House Misfires On Internet Safety

silhouette of child over Computer monitor and capitol dome AP / CBS

Last week the House of Representatives passed a well-meaning but ill-conceived piece of Internet safety legislation that could actually make the Internet a more dangerous place for children and teens.

The Deleting Online Predators Act (DOPA), approved Wednesday by an overwhelming margin of 410 to 15, now moves on to the Senate. While it's easy to understand why Congress would approve a bill like this, it is ill-conceived because, rather than "deleting" online predators, it deletes the ability of schools and libraries to determine whether kids can constructively take advantage of social networking and other interactive services that are extremely popular among teens. Maybe the law should be called DOTA (the Deleting Online Teenagers Act)?

As a bit of background, I've been working on Internet safety issues since 1993 when I wrote "Child Safety on the Information Highway" for the National Center for Missing and Exploited Children. I'm on the board of that organization and I also run SafeKids.com and SafeTeens.com and am co-director of BlogSafety.com. BlogSafety is a not-for-profit project that derives funding from social networking sites, including those affected by this legislation.

The bill (H.R. 5319) amends the Communications Act of 1934 "to require recipients of universal service support for schools and libraries to protect minors from commercial social networking websites and chat rooms."

The legislation, said Tim Lordan, Executive Director of the Internet Education Foundation which advises U.S. lawmakers on technology, "lumps social networking sites and chat rooms with previously blocked sites that are obscene or contain child pornography, as if social networking was somehow the same as those horrendous sites."

The bill defines social networking sites as being "offered by a commercial entity; permits registered users to create an on-line profile that includes detailed personal information, permits registered users to create an on-line journal and share such a journal with other users; elicits highly-personalized information from users; and enables communication among users."

That covers more than just chat and social networking and could force school and library officials to ban a wide range of sites, including Amazon.com and many news sites that allow for user feedback and interaction.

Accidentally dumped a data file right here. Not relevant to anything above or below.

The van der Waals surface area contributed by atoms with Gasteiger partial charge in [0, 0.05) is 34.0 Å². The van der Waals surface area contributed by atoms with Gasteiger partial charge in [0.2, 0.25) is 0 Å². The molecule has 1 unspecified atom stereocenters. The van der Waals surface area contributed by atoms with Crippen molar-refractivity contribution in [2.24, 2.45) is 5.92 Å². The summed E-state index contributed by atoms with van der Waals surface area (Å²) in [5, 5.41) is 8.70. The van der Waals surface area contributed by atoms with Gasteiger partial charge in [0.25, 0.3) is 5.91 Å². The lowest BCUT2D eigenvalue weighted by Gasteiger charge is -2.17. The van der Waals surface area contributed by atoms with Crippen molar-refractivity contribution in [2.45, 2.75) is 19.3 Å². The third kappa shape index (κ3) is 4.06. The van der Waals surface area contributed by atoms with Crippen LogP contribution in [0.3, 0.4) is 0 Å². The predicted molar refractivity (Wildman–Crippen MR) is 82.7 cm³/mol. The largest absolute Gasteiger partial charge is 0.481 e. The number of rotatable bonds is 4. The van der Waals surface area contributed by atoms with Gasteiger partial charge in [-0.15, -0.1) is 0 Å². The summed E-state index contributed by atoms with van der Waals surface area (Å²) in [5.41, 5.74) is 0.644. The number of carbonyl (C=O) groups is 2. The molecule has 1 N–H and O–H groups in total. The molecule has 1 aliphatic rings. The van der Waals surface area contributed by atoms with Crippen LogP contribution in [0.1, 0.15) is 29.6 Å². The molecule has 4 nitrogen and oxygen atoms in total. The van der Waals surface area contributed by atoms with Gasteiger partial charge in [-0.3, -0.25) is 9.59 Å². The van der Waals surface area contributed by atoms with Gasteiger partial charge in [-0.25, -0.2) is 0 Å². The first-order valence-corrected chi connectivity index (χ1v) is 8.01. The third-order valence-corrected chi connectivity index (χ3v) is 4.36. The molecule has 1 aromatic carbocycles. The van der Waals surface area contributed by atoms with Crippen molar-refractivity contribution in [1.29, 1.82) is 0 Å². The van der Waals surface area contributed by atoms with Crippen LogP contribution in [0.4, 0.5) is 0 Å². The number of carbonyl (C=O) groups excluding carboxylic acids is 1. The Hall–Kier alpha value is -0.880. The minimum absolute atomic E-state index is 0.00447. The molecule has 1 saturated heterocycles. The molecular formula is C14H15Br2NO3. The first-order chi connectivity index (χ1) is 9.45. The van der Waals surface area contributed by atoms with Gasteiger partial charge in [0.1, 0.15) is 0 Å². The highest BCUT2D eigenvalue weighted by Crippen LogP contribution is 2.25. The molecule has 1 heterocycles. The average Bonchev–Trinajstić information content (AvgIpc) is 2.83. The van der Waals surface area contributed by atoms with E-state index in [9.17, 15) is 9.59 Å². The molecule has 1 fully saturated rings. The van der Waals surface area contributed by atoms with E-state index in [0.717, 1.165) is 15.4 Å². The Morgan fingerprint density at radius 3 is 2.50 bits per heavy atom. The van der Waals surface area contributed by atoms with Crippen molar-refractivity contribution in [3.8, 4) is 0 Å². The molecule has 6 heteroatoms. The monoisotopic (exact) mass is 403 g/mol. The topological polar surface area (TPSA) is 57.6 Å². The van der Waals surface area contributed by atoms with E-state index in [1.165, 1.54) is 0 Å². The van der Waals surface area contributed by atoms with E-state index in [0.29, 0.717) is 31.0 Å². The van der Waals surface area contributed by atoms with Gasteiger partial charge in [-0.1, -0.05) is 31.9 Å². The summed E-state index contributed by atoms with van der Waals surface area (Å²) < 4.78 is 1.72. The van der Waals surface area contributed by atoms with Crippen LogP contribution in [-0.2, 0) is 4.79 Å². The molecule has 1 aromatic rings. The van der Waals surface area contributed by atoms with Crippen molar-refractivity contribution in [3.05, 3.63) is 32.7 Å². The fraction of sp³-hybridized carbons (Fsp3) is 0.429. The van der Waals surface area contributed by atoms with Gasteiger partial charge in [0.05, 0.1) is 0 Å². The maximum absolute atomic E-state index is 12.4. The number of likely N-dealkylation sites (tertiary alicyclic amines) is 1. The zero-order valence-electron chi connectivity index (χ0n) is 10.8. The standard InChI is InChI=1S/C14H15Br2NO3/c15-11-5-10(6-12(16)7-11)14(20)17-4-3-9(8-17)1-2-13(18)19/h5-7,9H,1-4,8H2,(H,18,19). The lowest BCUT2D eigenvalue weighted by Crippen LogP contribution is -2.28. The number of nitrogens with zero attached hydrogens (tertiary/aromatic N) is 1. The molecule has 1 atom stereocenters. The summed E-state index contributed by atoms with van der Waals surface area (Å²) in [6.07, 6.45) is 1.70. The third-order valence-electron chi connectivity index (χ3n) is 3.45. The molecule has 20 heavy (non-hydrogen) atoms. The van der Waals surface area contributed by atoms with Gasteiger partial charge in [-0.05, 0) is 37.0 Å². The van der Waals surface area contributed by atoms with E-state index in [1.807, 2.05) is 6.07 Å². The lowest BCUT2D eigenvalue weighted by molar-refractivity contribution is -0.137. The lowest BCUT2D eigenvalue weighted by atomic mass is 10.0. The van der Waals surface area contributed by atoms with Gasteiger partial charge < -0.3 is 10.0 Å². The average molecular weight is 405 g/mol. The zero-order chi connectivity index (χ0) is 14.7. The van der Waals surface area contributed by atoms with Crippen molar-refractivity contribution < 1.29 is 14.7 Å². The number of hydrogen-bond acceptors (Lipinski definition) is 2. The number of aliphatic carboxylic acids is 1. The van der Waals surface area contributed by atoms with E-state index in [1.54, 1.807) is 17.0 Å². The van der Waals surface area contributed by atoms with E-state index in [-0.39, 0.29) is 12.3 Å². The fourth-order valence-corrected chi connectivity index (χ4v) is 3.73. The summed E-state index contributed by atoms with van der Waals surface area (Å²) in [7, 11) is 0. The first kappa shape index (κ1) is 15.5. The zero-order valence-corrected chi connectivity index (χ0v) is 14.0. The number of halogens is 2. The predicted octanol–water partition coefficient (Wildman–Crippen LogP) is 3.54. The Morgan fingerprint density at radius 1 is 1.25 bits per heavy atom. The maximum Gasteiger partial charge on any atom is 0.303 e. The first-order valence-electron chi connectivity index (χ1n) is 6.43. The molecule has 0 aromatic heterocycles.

But even if the bill weren't overly broad, it would still be troublesome because it is the wrong – and I would argue a dangerous approach – to Internet safety.

While nearly everyone agrees that Internet predators should be "deleted," this bill doesn't address that issue. Unlike the Adam Walsh Child Protection and Safety Act of 2006, which the President signed into law on July 21, DOPA does nothing to strengthen penalties or increase prosecution of criminals who prey on children. Instead, it punishes the potential victims and educational institutions chartered to serve them, by denying access to interactive sites at school and libraries.

It would be like trying to protect children from being injured or killed by drunk drivers by ruling that kids can no longer walk, ride a bike or even ride in a car or bus to school.

Aside from punishing potential victims rather than the perpetrators, the bill doesn't even address the issue where it matters.

If children are going to get into trouble online, chances are it won't be at school. They'll be home, they'll be at a friend's house or they could even be completely away from adult supervision using their mobile phones. Schools and libraries are relatively protected environments where adults are never far away and, for the most part, computers are in public locations that make it difficult for users to hide what they're doing.

If anything, schools and libraries should be encouraging kids to use blogging and social networking services. They have enormous educational potential for such things as writing, interviewing, collaborative research, media literacy, and photography, but even if not used as part of a formal supervised education program, they encourage kids to communicate and reach out to others.
  • Lloyd Vries

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